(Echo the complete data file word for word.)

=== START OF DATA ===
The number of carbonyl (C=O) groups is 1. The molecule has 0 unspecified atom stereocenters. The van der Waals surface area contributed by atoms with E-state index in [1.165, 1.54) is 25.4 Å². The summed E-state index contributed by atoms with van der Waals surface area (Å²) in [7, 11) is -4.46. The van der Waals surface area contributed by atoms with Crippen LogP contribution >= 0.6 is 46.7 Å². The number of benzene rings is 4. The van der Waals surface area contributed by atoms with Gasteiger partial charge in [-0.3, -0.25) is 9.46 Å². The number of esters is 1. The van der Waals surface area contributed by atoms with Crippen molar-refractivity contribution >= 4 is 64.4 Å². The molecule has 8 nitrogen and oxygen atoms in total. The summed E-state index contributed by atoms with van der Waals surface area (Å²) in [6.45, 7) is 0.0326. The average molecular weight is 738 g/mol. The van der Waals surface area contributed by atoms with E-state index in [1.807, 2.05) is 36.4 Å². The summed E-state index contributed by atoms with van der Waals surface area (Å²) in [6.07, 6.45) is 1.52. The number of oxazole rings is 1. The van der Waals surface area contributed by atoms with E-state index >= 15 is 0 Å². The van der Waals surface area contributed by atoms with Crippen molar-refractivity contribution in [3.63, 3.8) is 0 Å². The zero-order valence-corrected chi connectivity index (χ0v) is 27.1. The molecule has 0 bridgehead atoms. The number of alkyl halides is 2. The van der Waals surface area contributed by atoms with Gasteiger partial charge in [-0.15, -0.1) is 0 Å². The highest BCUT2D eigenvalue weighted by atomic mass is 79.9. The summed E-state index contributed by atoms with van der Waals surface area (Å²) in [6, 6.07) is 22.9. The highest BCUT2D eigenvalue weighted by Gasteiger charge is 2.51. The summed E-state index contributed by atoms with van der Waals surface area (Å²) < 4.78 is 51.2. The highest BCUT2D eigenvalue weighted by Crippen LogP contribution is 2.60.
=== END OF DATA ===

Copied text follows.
The number of carbonyl (C=O) groups is 1. The molecule has 0 unspecified atom stereocenters. The van der Waals surface area contributed by atoms with E-state index in [1.165, 1.54) is 25.4 Å². The summed E-state index contributed by atoms with van der Waals surface area (Å²) in [7, 11) is -4.46. The van der Waals surface area contributed by atoms with Crippen LogP contribution >= 0.6 is 46.7 Å². The number of benzene rings is 4. The van der Waals surface area contributed by atoms with Gasteiger partial charge in [-0.3, -0.25) is 9.46 Å². The number of esters is 1. The van der Waals surface area contributed by atoms with Crippen molar-refractivity contribution >= 4 is 64.4 Å². The molecule has 8 nitrogen and oxygen atoms in total. The summed E-state index contributed by atoms with van der Waals surface area (Å²) in [6.45, 7) is 0.0326. The average molecular weight is 738 g/mol. The van der Waals surface area contributed by atoms with E-state index in [1.807, 2.05) is 36.4 Å². The summed E-state index contributed by atoms with van der Waals surface area (Å²) in [6.07, 6.45) is 1.52. The number of oxazole rings is 1. The van der Waals surface area contributed by atoms with E-state index >= 15 is 0 Å². The van der Waals surface area contributed by atoms with Crippen molar-refractivity contribution in [3.63, 3.8) is 0 Å². The zero-order valence-corrected chi connectivity index (χ0v) is 27.1. The molecule has 0 bridgehead atoms. The number of alkyl halides is 2. The van der Waals surface area contributed by atoms with Gasteiger partial charge in [-0.15, -0.1) is 0 Å². The highest BCUT2D eigenvalue weighted by atomic mass is 79.9. The summed E-state index contributed by atoms with van der Waals surface area (Å²) in [6, 6.07) is 22.9. The highest BCUT2D eigenvalue weighted by Gasteiger charge is 2.51. The summed E-state index contributed by atoms with van der Waals surface area (Å²) < 4.78 is 51.2. The highest BCUT2D eigenvalue weighted by Crippen LogP contribution is 2.60.